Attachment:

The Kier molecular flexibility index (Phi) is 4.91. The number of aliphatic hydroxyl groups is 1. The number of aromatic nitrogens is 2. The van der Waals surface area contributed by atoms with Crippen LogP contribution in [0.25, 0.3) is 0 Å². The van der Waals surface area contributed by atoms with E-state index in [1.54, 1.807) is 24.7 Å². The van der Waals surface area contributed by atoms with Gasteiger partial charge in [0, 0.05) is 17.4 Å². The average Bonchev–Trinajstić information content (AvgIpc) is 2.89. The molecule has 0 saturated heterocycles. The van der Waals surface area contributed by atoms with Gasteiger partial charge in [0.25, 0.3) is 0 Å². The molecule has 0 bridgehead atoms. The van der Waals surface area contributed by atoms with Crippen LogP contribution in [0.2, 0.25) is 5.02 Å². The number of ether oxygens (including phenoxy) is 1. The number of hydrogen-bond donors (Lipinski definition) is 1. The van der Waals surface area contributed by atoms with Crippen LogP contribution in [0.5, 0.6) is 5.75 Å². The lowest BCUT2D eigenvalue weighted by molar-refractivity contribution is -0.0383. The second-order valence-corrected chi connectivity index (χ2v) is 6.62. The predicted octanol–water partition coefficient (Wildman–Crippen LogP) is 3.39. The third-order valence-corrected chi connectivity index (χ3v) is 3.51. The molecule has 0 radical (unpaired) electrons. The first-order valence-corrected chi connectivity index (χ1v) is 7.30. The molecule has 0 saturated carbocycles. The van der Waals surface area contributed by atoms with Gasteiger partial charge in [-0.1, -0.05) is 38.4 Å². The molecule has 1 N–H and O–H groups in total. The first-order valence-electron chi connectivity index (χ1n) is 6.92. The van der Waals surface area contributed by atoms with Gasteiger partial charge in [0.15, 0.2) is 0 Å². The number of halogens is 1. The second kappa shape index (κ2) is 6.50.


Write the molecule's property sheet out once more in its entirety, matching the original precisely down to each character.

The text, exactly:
The Kier molecular flexibility index (Phi) is 4.91. The number of aliphatic hydroxyl groups is 1. The number of aromatic nitrogens is 2. The van der Waals surface area contributed by atoms with Crippen LogP contribution in [0.25, 0.3) is 0 Å². The van der Waals surface area contributed by atoms with E-state index in [1.54, 1.807) is 24.7 Å². The van der Waals surface area contributed by atoms with Gasteiger partial charge in [0, 0.05) is 17.4 Å². The average Bonchev–Trinajstić information content (AvgIpc) is 2.89. The molecule has 0 saturated heterocycles. The van der Waals surface area contributed by atoms with Gasteiger partial charge in [0.25, 0.3) is 0 Å². The molecule has 0 bridgehead atoms. The van der Waals surface area contributed by atoms with Crippen LogP contribution in [0.2, 0.25) is 5.02 Å². The number of ether oxygens (including phenoxy) is 1. The number of hydrogen-bond donors (Lipinski definition) is 1. The van der Waals surface area contributed by atoms with Crippen LogP contribution in [0.5, 0.6) is 5.75 Å². The lowest BCUT2D eigenvalue weighted by molar-refractivity contribution is -0.0383. The second-order valence-corrected chi connectivity index (χ2v) is 6.62. The predicted octanol–water partition coefficient (Wildman–Crippen LogP) is 3.39. The third-order valence-corrected chi connectivity index (χ3v) is 3.51. The molecule has 0 radical (unpaired) electrons. The first-order valence-corrected chi connectivity index (χ1v) is 7.30. The molecule has 0 saturated carbocycles. The van der Waals surface area contributed by atoms with Gasteiger partial charge in [-0.1, -0.05) is 38.4 Å². The molecule has 1 N–H and O–H groups in total. The first-order valence-electron chi connectivity index (χ1n) is 6.92. The van der Waals surface area contributed by atoms with Gasteiger partial charge in [0.15, 0.2) is 0 Å². The number of halogens is 1. The second kappa shape index (κ2) is 6.50.